It’s Hangover Thursday, how’s your head? I spent most of the night rolling dice myself, during which I may have had a drink or three. Today I want to revisit the topic of last week’s Hangover Thursday, Whiskey. It took me a long time to write the article last week, not because of what it was about but because of how it is spelled. You see depending on whom you ask, Whiskey and Whisky are not the same things.
That F’ing Monkey celebrates geek-ness in all forms. We all know the comic fan who is still outraged that in Action Comics 382 Superman is portrayed as being left handed instead of right (to that type of person, please note that I made that example up. I have no idea what is inside that actual issue). There is some poor cosplayer out there who is both angered and depressed that people keep calling his Cyrax costume Scorpion. So if the whiskey/whisky thing enrages you, we get you.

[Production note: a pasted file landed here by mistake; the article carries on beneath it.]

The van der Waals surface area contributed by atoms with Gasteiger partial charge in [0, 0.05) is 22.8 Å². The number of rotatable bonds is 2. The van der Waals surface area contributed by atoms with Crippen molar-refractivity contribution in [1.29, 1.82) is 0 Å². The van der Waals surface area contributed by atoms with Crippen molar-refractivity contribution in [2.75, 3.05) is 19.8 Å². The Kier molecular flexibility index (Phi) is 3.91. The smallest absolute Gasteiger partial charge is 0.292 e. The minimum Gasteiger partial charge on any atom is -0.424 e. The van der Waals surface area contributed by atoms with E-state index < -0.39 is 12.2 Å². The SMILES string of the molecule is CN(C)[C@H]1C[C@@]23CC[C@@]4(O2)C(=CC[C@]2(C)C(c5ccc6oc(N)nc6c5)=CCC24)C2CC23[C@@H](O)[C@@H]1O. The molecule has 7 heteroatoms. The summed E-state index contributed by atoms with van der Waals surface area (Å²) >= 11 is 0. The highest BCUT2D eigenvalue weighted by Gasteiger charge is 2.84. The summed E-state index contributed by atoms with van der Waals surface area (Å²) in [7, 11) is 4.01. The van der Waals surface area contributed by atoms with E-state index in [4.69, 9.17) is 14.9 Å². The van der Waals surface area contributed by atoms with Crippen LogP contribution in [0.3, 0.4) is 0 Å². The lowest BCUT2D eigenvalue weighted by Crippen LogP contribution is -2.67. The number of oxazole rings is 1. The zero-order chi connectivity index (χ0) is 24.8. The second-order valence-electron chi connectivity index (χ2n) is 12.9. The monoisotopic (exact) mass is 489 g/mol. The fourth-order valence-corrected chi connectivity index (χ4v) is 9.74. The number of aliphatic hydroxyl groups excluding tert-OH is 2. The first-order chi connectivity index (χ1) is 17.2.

When the whole to “e” or not to “e” spelling was first explained to me I was told, “Scotch is Whisky and everything else is Whiskey.” I’m primarily a beer kind of guy, so I stashed that information away in my brain and happily accepted it. Later on I read something that stated it was a little more involved that that. Scotland, Canada, and Japan used Whisky while Ireland and the United States used Whiskey. By the time I had heard that much, I was ready to do my own research and not just listen to bar talk anymore.
Now here is the amazing part…drink up, it doesn’t matter. And I don’t mean that it’s just a silly spelling argument, I mean that both spellings have been used in places where it is supposed to definitively one or the other. Ireland produced both Whiskey and Whisky, although most smaller distilleries went belly up in the 70s and the big remaining ones used the Whiskey spelling. Both spellings are used in Scotland and Canada too. So spell it how you want and just smile at anyone who tells you are using it wrong. Besides more time should be spent drinking it then debating its spelling. Cheers.